At some stage,[when?] Zatorski formed a new band called Zatorski, and recorded an updated version of "Send Me an Angel". In 1989, Real Life released a new version of "Send Me an Angel", titled "Send Me an Angel '89", which fared slightly better than the original in the United States. The video for the 1989 version was identical to the original except Zatorski was edited out of all shots. The Australian video of "Send Me An Angel '89" was filmed in Ormond College, The University of Melbourne, with Steve Williams on keyboard. In 1990, the group released Lifetime, their first album of all-new material in five years, which spawned minor hits with "God Tonight" and "Kiss the Ground".
Steve Williams (keyboard) replaced Zatorski in the band, and was later replaced by George Pappas. A falling-out occurred between Sterry and the remaining two original members Simcic and Johnson.
In 1998, the band released the album Happy, which was followed in 2004 by Imperfection, this time featuring only David Sterry and George Pappas. In 2004, the band toured the West Coast of the US to promote the album Imperfection with additional member Scott Ingram on drums. For this tour the band consisted of David Sterry, George Pappas and Scott Ingram. In November 2005, Pappas announced his departure from the band. Sterry has continued to carry the band name on his own.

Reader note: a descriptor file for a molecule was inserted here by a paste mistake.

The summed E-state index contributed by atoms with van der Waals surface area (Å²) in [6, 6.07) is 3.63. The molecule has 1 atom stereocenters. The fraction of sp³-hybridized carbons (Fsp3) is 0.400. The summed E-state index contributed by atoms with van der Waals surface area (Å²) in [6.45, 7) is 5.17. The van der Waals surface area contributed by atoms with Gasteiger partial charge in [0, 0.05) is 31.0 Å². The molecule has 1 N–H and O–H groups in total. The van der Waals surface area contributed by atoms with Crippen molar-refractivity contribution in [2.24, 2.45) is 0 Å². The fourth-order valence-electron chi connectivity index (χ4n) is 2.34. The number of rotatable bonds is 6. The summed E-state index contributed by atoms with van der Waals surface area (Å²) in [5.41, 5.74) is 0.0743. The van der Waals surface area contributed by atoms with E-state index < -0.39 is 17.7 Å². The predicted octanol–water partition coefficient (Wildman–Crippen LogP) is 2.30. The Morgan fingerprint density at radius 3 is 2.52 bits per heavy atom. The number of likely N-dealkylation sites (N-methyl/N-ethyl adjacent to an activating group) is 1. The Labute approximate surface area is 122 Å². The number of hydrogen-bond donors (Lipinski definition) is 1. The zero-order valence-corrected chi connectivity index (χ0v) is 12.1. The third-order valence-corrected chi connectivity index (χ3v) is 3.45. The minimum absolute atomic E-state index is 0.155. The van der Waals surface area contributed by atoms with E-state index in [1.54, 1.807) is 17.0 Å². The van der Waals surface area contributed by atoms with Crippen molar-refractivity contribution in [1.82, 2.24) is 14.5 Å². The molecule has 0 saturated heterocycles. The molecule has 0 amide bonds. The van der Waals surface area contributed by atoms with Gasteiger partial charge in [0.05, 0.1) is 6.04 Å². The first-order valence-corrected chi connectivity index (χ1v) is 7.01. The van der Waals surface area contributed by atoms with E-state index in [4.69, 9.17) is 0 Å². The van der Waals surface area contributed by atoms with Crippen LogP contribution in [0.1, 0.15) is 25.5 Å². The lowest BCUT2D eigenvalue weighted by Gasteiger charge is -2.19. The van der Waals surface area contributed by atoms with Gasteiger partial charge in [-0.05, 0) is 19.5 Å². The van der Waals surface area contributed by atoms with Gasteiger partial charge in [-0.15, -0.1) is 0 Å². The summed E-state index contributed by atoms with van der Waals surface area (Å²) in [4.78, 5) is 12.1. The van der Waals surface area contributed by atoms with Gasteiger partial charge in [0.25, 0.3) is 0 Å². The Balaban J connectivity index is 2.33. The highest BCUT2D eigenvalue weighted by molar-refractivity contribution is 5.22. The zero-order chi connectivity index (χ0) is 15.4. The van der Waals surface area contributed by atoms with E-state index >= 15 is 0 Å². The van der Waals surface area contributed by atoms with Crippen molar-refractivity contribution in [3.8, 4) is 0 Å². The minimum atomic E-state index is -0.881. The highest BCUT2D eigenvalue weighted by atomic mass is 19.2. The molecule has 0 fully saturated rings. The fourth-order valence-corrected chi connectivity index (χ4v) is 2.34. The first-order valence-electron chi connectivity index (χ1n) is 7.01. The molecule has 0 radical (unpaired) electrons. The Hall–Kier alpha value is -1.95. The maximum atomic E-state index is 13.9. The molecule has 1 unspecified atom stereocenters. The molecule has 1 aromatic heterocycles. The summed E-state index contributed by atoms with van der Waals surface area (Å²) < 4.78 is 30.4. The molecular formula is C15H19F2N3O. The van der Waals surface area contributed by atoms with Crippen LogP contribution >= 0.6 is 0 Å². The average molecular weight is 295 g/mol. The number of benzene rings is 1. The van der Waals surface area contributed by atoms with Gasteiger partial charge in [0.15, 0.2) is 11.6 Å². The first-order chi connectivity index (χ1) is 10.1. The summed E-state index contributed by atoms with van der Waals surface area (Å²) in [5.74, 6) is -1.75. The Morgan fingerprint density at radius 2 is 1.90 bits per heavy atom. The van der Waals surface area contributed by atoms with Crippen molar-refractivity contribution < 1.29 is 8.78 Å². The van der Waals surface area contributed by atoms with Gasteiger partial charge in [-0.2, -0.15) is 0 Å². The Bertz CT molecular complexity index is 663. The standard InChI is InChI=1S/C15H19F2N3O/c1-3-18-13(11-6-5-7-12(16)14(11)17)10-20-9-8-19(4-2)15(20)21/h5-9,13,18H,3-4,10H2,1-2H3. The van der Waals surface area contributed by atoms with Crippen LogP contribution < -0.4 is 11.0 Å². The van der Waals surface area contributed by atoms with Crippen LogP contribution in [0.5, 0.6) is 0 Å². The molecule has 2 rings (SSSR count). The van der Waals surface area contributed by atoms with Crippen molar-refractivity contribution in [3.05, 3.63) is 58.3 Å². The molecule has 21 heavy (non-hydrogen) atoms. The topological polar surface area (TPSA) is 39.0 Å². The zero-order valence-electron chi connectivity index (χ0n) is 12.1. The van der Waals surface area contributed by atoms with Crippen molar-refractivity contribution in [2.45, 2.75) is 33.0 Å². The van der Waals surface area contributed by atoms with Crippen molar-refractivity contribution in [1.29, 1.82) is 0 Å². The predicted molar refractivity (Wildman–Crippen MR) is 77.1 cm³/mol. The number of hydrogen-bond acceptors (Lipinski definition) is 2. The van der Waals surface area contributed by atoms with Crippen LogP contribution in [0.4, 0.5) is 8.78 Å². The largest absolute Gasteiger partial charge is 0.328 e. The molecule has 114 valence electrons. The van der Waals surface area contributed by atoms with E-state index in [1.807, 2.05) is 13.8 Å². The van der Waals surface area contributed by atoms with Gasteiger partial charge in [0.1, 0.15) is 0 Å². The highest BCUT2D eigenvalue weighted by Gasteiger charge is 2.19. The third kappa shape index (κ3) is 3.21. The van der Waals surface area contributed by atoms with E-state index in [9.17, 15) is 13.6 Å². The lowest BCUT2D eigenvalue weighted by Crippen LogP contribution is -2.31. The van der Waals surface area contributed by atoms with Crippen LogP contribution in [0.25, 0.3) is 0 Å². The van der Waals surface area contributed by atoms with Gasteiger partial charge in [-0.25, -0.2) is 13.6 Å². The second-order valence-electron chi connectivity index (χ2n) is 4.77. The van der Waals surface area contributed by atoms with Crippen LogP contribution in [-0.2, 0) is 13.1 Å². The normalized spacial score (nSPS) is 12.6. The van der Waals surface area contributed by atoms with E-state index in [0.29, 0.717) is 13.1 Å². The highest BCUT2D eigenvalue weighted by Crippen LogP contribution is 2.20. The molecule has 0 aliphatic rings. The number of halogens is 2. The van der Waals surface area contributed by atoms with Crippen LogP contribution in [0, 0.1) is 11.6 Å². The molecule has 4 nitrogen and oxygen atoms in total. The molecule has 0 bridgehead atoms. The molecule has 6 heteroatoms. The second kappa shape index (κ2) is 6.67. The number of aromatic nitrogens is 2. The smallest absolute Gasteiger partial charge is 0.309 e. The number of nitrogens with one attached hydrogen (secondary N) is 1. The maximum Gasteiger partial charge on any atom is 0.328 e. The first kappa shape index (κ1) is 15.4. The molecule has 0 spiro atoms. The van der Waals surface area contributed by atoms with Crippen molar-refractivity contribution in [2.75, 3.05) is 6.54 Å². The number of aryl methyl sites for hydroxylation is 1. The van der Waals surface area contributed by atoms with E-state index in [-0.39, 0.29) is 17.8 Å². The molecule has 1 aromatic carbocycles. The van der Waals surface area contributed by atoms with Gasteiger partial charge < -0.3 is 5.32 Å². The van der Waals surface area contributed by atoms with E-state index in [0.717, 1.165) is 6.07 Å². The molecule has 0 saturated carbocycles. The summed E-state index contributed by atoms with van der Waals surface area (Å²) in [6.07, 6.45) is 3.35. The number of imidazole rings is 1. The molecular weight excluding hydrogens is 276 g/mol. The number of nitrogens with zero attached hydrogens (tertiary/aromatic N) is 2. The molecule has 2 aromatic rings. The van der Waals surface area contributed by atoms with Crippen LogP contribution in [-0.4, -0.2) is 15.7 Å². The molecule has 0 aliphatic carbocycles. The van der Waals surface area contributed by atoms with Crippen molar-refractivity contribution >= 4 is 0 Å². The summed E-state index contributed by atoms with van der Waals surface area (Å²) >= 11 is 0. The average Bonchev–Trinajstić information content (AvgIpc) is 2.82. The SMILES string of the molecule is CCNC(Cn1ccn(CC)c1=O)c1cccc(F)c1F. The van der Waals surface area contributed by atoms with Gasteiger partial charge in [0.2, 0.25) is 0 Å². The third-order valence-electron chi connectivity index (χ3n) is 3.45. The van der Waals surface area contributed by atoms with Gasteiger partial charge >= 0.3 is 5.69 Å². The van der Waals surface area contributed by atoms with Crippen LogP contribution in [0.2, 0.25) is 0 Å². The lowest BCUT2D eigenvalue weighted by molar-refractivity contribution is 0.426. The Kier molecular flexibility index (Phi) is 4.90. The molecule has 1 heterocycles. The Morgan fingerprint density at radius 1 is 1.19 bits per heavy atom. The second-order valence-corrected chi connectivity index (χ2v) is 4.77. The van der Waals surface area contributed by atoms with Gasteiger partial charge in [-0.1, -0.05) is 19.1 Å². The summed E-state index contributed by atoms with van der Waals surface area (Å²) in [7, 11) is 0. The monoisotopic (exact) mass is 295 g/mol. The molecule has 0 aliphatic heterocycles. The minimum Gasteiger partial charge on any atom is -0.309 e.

In 2006, a new album of new mixes, Send Me an Angel, was released, bringing the total number of versions of the song to approximately 17, including:
- 1983: the original recording
- 1983: the extended version
- 1986: Down Comes the Hammer version
- 1989: 4 versions in remix form on the "Send Me an Angel '89" single
- 2006: 10 versions in remix form on the Send Me an Angel album which has the same cover as the 2004 release Send Me an Angel – Real Life's Greatest Hits, which has two 1989 versions of the song.
Also in 2008, George Pappas released his debut solo album Don't Open Till Doomsday under the artist name of Alien Skin.